Tech scammer who fooled Cisco, Microsoft and Lenovo out of millions jailed for more than seven years

Networking giant alone taken for $3.5m


A scammer who convinced some of the world's biggest tech businesses to send him replacement kit has been sentenced to seven years and eight months in the US prison system.

Justin David May, 31, used stolen hardware serial numbers, a plethora of fake websites and online identities, social engineering tactics, and a network of associates, to scam Cisco out of nearly $3.5m in hardware in just 12 months.

Microsoft lost 139 Surface laptops (retail cost $364,761) to the crook, with Lenovo US also losing 193 replacement hard drives worth $143,000, and APC (formerly American Power Conversion) getting scammed out of a few uninterruptible power supplies. May pleaded guilty to 42 counts of mail fraud, 10 counts of money laundering, three counts of interstate transportation of goods obtained by fraud, and two counts of tax evasion.

“May and his co-conspirators undermined the warranty process which exists to support honest consumers. They profited from this complex scheme while defrauding these companies and the federal government,” said Michael Driscoll, special agent in charge of the FBI's Philadelphia division.

“Through the hard work and collaborative efforts of the FBI and IRS, this sentencing sends the message to those who seek to make a profit through fraud and deception, that this conduct bears significant consequences.”

In the largest scam against Cisco, run from April 2016, according to court documents [PDF] filed in a federal district court in Pennsylvania, May and his cohorts set up web domains and email addresses to mimic cisco.com user IDs and harvested serial numbers of legit machinery.

They then used these details to trick Cisco staff into sending out replacements for kit the crooks didn't actually own, such as a Cisco Catalyst 3850-48P-E Switch worth around $21,000 at the time, and a couple of Cisco ASR 9001 routers priced at over $100,000 for the pair. The fraudsters thus made off with the new gear and the supposedly broken equipment that was being replaced was never seen by the tech giant.

Systemic failings

The same scam worked well for Microsoft and Lenovo too, it seems. The court docs note that May was skilled at picking imaginary faults that weren't repairable via a remote connection or software update, and instead seemed serious enough to warrant a replacement unit. In addition, his crew digitally altered images of their supposed kit and serial numbers to fool support staff.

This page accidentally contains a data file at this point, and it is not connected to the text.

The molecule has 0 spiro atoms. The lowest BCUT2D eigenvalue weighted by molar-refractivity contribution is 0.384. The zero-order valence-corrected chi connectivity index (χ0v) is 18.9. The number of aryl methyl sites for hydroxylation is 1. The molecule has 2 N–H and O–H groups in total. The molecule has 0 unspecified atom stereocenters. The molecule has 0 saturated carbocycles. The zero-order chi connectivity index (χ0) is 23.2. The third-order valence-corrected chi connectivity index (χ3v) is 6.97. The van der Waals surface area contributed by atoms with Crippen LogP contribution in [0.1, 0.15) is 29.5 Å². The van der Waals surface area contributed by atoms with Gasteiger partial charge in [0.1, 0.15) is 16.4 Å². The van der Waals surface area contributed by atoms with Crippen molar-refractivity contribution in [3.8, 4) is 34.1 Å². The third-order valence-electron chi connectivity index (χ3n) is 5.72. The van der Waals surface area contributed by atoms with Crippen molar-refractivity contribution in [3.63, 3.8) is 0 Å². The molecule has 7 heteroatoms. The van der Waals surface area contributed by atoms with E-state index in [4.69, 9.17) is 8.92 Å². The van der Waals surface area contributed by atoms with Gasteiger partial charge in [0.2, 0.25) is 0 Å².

Once the hardware was received, usually via UPS or FedEx, the companies never got the faulty kit back because it never existed. Meanwhile the packages were picked up, sold on eBay and other second-hand sites, and the cash pocketed, or in the case of Microsoft, some of the hardware shipped to Singapore for resale.

These weren't overly sophisticated crooks: May deposited some checks in his personal account, although he also used check-cashing shops to get hard currency. The Feds say some of this was used to obtain a 2017 BMW Coupe, and a large amount of cash was found at his home.

The key to the scam appears to have been persistence and tailoring. It took hundreds of support requests to get the kit, and the hit rate was surprisingly high. In Cisco's case, 368 false warranty claims worked at least 252 times, and with Lenovo, 216 ThinkPad hard drive warranty claims were made, only being turned down 23 times.

“Warranties are designed to make consumers whole by replacing faulty products, not to be exploited by scammers looking to turn an illegal profit,” said acting US attorney Jennifer Williams.

“Warranty fraud is not a victimless crime; rather, companies which support employment for thousands of workers stand to lose millions of dollars, which was the case here. The defendant’s scheme caused real harm, which is why he will now spend many years behind bars as punishment for his actions.” ®

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